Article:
Do They Celebrate Halloween In Japan?

 

It’s October! The month of spooks and scares, all hallows eve approaches and all over the world children prepare to go trick or treating dressed as whatever takes their fancy (I was a ninja turtle I seem to remember). But the question on everyone’s lips is… do they celebrate Halloween in Japan?

 

Idol band AKB48 hawking Halloween costumes

The answer is yes…and no. Halloween is a relatively recent concept in Japan that has slowly been working its way into the mainstream for many years now. A celebration that was once relegated to Tokyo Disneyland with their annual Halloween parade has been gradually leaking out into the rest of Japan since the late 80s. Now most major cities in Japan have some form of Halloween parade, highlighted by the Kawasaki Halloween Parade and the ‘Hello Halloween Pumpkin Parade’ in Harajuku, Tokyo. However Japan has plenty of its own festivals, including ones honouring the dead such as Obon, and as a result Halloween is more of a co-opted Western festival rather than a national event. Few Japanese know of the actual origins of the holiday and only know it from the mass of American pop culture that arrives on Japans shores by the day.

 

As a result Halloween in Japan in recent years has become a marketing goldmine, with pumpkins, candy and Halloween decorations being sold by the bucket full. This would make you think that Japan was celebrating Halloween en masse, but that’s not really the case it seems. As one Japanese friend described to me when I was researching this article “We celebrate Halloween, but not so much”. The parades are there, the decorations are up, the costumes are worn if you go to the right places and pumpkins are carved but the majority of the population outside of the major cities are don’t partake in any Halloween activities. Trick or treating is practically unheard of in Japan too for the most part, one area that is on the rise though is dressing up as Japan’s youth is seeing a rise in cosplaying for Halloween, however cosplaying is on the rise year-round, so maybe it’s just another excuse to do it!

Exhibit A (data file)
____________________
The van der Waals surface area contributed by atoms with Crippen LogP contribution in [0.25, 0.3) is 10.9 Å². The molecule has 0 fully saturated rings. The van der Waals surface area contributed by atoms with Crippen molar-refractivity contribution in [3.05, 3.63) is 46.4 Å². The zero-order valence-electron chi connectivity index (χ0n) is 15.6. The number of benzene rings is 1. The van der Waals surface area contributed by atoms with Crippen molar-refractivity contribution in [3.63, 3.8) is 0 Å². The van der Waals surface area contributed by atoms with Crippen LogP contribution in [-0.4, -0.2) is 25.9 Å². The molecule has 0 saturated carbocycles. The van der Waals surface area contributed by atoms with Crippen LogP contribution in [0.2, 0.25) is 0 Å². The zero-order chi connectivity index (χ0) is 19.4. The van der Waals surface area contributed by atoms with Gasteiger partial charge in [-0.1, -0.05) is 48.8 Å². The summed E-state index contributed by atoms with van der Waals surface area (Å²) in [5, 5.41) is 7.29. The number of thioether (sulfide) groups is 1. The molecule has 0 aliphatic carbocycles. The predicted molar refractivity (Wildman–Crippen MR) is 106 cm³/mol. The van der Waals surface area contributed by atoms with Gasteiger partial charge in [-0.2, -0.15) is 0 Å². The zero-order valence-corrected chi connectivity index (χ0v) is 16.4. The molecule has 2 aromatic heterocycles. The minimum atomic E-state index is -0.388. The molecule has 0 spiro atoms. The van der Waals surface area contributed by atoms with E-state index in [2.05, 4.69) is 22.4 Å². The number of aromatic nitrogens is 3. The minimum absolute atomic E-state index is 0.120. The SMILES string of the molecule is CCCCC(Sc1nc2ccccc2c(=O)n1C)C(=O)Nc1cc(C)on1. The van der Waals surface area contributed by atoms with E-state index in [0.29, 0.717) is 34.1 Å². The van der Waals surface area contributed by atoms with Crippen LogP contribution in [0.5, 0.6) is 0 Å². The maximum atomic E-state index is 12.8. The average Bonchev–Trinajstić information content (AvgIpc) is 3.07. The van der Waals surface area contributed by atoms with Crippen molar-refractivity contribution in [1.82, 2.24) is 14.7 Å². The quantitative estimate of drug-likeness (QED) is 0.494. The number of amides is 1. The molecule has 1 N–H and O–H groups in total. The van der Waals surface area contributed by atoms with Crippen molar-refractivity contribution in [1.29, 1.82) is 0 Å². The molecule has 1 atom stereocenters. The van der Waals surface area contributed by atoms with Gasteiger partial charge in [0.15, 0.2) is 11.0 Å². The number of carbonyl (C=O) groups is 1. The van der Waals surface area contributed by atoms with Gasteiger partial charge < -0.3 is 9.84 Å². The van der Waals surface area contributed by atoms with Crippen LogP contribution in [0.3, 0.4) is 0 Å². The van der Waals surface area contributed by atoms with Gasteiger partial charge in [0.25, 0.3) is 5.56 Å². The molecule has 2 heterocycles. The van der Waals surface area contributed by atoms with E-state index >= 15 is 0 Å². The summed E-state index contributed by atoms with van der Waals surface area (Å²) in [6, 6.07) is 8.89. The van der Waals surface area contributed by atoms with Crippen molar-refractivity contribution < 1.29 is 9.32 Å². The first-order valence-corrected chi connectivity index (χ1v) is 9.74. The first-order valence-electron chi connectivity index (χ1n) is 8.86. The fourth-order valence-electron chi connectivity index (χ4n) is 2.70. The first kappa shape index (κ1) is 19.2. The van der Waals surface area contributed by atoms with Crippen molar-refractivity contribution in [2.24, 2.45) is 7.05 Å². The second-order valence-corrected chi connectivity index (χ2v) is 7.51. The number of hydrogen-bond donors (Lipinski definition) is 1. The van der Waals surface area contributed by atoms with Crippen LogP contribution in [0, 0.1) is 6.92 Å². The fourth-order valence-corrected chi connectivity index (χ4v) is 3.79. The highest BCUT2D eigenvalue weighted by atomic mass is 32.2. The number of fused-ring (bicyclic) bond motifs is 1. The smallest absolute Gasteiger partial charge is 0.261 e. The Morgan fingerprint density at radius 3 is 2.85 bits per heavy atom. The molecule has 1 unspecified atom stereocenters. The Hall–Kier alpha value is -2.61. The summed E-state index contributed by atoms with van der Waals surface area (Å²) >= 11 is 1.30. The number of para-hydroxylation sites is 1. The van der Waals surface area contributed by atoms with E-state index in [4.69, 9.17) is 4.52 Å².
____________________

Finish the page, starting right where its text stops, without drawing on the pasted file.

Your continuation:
Sadako, an Onryō (怨霊) spirit as portrayed in The Ring.

It’s not that Japan doesn’t like scares, Japanese culture has a long history of horror starting with Kaidan (怪談), traditional supernatural tales often associated with the Edo period. These Kaidan tales were told either through storytelling, Kabuki and Noh theatre, books and later films. Nowadays everyone all over world is familiar with J-Horror introduced to the West in the late 90’s with the festival appearances or The Ring and Audition, a plethora of other J-Horror films soon flooded the Western market place and it seemed like a different English language remake was due every other week. Let’s not forget either that Japan popularised the survival horror video game genre with the debut of Resident Evil (coincidentally the rather terrible Resident Evil films do better in Japan than in any other market in the world) and Silent Hill amongst others. So it’s not that Japanese culture is adverse to the concept behind the holiday, it’s just that it hasn’t quite caught-on on a national scale yet.

 

To answer the question then, does Japan celebrate Halloween, the answer has to be yes but just not on the national scale that we do here in the UK or that other countries do. One thing is for sure though, Halloween is increasing every year in Japan and looking at what they already do to celebrate it…the future is sure to be packed with scares.
Expect more Halloween articles this month, until then check out this video of the Kawasaki Halloween Parade!

 

 

Advertisements

Leave a Reply

Fill in your details below or click an icon to log in:

WordPress.com Logo

You are commenting using your WordPress.com account. Log Out / Change )

Twitter picture

You are commenting using your Twitter account. Log Out / Change )

Facebook photo

You are commenting using your Facebook account. Log Out / Change )

Google+ photo

You are commenting using your Google+ account. Log Out / Change )

Connecting to %s